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Turkish Personal Endings (PEs)
"Türkçeyi öğrenmek ekleri öğrenmektir."
The Personal Endings (PEs) --
"In order to learn Turkish, you have to learn the suffixes."
How to use'm, not abuse'm...
In Turkey - Türkiye'de
Tüm sinema ve TV fırsatları için tıklayın !
In the Minority?
We may be in an inconsequential minority here,
but we've muddled up our personal endings...
(Not those personal endings!
We mean the ones attached as suffixes
to Turkish verb stems, nouns, pronouns, adjectives, and adverbs...)
...more than once, so we've decided to discuss the two varieties that have given us the most trouble, together on a single page -- the better for us to observe and compare them during (recurrent) lapses of memory.
But we're not as mad as we may first appear -- because in many ways the personal endings for the verb stems, nouns, pronouns, adjectives, and adverbs are very similar.
Have a look for yourself, in the following paragraphs.
Personal Endings (PEs) --
- The Personal Verbal Endings/suffixes:
are those PEs that
you attach to verb stems, nouns, and adjectives -- to form verb-related constructions.
[For Example: When you attach the Personal Verbal Ending, '-ler', to the Wide-tense (Aorist) verb stem of görmek (which is görür), you get görürler; they see].
For more info, see the
Side-by-side Comparison Chart.
- The Personal Possessive Endings/suffixes:
are those PEs that
you attach to nouns and pronouns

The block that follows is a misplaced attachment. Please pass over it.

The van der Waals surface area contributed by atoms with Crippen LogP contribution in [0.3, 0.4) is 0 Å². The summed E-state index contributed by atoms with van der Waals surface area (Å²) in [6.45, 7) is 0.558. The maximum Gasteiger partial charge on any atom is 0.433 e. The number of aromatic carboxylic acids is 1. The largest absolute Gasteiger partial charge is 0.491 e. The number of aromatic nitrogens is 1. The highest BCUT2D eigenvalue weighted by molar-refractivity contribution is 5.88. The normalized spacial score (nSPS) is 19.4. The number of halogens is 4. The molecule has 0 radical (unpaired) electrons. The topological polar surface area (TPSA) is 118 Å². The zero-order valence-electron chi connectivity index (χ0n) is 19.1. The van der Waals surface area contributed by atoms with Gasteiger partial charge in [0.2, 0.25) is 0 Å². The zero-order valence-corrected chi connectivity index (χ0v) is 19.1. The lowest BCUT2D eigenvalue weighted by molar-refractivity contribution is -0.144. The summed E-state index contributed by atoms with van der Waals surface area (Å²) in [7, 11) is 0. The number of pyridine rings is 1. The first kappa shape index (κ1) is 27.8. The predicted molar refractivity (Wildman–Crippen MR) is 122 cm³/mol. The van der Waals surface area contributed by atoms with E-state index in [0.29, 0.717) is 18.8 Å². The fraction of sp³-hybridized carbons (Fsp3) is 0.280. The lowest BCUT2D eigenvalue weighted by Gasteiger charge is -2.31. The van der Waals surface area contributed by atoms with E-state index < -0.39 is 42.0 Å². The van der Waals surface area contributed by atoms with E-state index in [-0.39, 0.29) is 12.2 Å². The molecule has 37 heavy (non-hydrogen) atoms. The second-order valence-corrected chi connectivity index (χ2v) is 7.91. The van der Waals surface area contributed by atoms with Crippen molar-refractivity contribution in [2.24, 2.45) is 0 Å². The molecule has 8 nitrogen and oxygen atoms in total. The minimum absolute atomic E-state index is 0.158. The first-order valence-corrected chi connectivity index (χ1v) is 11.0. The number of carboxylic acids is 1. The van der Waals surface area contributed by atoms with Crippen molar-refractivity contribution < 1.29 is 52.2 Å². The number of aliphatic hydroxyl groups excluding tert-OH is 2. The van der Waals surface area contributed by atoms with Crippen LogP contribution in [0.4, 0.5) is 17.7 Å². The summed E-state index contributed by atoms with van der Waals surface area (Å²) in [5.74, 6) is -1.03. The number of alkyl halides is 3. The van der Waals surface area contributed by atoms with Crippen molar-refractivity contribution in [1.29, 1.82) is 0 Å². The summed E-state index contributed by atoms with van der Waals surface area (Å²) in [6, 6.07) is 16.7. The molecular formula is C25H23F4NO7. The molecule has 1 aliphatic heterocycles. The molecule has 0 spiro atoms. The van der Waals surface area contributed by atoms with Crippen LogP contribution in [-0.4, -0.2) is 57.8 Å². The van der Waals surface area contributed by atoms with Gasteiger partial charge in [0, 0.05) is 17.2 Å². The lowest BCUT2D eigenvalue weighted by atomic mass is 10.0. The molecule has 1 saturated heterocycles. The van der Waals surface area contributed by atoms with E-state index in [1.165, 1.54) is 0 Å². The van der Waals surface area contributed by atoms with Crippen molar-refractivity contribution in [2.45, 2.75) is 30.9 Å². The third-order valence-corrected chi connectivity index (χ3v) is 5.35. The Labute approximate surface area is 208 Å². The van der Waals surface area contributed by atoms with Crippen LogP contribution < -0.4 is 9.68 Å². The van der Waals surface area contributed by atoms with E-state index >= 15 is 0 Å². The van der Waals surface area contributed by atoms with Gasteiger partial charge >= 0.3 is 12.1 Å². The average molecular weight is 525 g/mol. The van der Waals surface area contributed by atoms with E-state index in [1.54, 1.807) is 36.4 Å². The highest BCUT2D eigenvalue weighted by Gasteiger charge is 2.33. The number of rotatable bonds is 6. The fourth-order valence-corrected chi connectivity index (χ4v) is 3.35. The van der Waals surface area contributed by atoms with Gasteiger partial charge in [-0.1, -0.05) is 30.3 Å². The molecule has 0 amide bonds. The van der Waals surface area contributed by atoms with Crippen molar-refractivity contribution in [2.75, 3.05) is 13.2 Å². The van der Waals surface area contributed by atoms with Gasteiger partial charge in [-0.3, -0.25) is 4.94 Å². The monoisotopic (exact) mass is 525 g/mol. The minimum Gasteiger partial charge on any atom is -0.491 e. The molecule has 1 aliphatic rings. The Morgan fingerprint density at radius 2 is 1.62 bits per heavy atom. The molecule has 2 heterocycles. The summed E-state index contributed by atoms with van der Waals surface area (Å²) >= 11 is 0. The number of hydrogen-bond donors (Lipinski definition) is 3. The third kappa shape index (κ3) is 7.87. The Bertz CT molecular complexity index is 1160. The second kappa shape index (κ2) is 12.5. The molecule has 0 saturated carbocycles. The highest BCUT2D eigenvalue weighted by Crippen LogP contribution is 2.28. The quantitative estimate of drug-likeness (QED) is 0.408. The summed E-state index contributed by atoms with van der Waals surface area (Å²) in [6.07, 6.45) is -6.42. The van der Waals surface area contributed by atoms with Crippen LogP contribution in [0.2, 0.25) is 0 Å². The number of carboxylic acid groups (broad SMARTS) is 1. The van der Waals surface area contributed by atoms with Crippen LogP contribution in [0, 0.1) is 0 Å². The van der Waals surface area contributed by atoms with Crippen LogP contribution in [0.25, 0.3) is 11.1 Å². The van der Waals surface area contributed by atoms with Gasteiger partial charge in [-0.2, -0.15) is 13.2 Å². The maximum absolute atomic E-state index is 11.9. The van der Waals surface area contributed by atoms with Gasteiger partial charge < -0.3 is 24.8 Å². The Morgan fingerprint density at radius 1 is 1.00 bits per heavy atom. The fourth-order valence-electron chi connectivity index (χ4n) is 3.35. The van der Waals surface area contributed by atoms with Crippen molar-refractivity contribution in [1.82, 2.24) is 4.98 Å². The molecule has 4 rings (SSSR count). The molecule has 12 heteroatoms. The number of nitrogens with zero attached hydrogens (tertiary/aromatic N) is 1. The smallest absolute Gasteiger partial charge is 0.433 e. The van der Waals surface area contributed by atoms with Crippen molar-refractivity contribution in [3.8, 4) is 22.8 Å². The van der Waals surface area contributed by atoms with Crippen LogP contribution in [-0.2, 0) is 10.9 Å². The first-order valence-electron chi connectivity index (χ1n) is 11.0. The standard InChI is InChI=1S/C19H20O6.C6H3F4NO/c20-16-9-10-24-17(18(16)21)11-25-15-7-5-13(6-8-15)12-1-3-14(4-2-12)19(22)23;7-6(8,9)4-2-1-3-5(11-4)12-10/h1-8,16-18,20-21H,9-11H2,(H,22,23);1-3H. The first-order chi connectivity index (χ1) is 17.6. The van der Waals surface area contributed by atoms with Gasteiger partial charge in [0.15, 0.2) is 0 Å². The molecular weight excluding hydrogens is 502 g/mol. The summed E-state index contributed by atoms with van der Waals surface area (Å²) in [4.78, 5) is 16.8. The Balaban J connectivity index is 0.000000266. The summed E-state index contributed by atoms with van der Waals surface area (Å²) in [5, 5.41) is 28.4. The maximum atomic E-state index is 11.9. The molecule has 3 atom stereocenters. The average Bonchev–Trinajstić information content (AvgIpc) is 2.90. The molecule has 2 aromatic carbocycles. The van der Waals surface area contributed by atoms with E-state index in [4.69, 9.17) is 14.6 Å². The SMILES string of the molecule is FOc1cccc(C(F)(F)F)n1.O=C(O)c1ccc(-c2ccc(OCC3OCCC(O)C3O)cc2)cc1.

and that are meant to show possession.
[For Example: When you attach the Personal Possessive Ending '-leri' to 'anne', you get anneleri; their mother]
For more info, see the
Side-by-side Comparison Chart.
If you're really determined to see these endings used for verb-related constructions,
then go ahead and click here.
Or have a romp on
the Verbal Nouns page...
Or jump below to see
all the oddball uses of the PPE.
But, remember how we tried to keep it nice n' easy for ya'...
Side by Side Comparison
of the Personal Verbal
and the Personal Possessive Endings/suffixes
|Special Note !!!
All endings in the following chart are subject to
the Rule of Vowel Harmony...
|Personal Verbal Endings (PVE)
||Personal Possessive Endings (PPE)
[attach to nouns, adjectives, and verb stems (except the definite past tense, -di stem)]
[only attach after the
definite past tense, -di stem]
I am a teacher
It's said that I am going
I was a teacher
I had gone
you are going
you were going
you were crazy
your coffee cup
[doesn't have to
be present always ...]
she's a lawyer
he will fly
(no personal ending)
she is a lawyer
he is flying
- Cim'in ailesi
Jim's [his] family
- arabanın aküsü
the car's [its] battery
its boiling (action)
[Note that the noun in the preceding example (kaynama) is a verbal noun (not a negative verbal command) -- and is subject to the same PPE endings as any other Turkish noun...]
we are well
we will marry
we were well
you are bad
- geliyor musunuz?
are you all
you were bad
- geliyor muydunuz?
were you all
[these endings can also
appear in reverse order,
but they are not
they are lazy
they are opening
- gitmeyecekler mi?
aren't they going to go?
- (Example where no verbal ending required)
they were lazy
- gitmediler mi?
didn't they go?
they were unable to nourish
[alternative spelling: besleyemiyorlardı -- Click link to see more examples...]
their easy chair
Also see Essential Turkish, Verb to be -- present tense
Also see Essential Turkish, Verb to be -- past tense
Confusions that may arise
Since the Personal Endings are so similar to each other and because they are identical in looks to other types of endings, it's not surprising that confusion may arise in their use and interpretation.
For example, depending on the sentence it's found in...